Written by Sherry
Thursday, 19 April 2007 08:55
One of the fringe benefits of my job is the chance to have fascinating conversations with Catholic leaders all over the world whose ministry gives them insight and experience that I will never have. Recently, I had the chance to chat with a director of formation at a major US seminary and asked him how he would characterize the current crop of seminarians. He'd clearly thought much about it. Here is how he described his students:
1) They are extremely devout.
2) They are academically poorly prepared and need more remedial work than his generation.
3) They know they are loved by their parents ("baby on board" babies) but at the same time, oddly lonely and vulnerable - some of which they pour into their prayer life.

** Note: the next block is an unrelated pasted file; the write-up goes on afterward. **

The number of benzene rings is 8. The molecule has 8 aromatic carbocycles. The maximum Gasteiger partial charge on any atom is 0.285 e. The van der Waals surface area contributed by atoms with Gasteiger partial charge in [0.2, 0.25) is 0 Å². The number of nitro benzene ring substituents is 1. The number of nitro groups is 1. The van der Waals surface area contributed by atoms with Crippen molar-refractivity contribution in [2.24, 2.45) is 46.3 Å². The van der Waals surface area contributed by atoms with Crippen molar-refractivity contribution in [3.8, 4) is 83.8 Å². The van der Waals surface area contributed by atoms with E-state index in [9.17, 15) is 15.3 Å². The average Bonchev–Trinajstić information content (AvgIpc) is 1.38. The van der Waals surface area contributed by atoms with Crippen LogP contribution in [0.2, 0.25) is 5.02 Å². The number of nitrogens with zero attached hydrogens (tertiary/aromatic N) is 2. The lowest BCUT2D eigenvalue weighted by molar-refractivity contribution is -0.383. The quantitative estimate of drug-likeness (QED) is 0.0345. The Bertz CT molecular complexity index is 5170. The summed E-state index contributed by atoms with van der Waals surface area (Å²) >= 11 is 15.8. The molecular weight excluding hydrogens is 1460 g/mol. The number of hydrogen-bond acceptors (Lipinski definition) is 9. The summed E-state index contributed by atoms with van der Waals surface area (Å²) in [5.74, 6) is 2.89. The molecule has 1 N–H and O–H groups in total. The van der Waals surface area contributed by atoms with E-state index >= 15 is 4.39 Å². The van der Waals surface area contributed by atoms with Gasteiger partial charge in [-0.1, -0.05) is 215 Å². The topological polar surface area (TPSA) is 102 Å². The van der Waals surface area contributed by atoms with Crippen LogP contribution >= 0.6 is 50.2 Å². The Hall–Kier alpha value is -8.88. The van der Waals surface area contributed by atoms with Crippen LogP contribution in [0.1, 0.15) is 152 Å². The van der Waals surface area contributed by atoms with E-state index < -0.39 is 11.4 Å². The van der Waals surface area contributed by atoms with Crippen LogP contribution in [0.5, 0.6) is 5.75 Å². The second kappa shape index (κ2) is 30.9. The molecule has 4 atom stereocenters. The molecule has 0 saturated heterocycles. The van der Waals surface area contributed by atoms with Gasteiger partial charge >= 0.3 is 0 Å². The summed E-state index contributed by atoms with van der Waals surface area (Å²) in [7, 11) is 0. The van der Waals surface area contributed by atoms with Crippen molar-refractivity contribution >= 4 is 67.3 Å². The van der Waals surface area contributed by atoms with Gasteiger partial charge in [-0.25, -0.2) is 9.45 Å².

4) They are not workaholics (like his generation, he said) but more balanced in their approach to life.
5) They tend to fold rather than fight under pressure so you can only ask so much of them.
Presumably, some of this will change as they mature through the formation process. But they are going into a high pressure situation where they will be made pastors almost immediately and may well have responsibility for two or three parishes, (due to the shortage of priests), have to work very hard and deal with conflicting demands on every side, will probably live alone, etc. I couldn't help but be concerned about their future.
The number of priests will stabilize about 2015 when the last of the V2 generation leaves ministry but every indication is that the number of Catholics in the US (especially Hispanics) will keep growing so the pressure on the newly ordained won't let up.
Comments? How can we help support them and carry the load?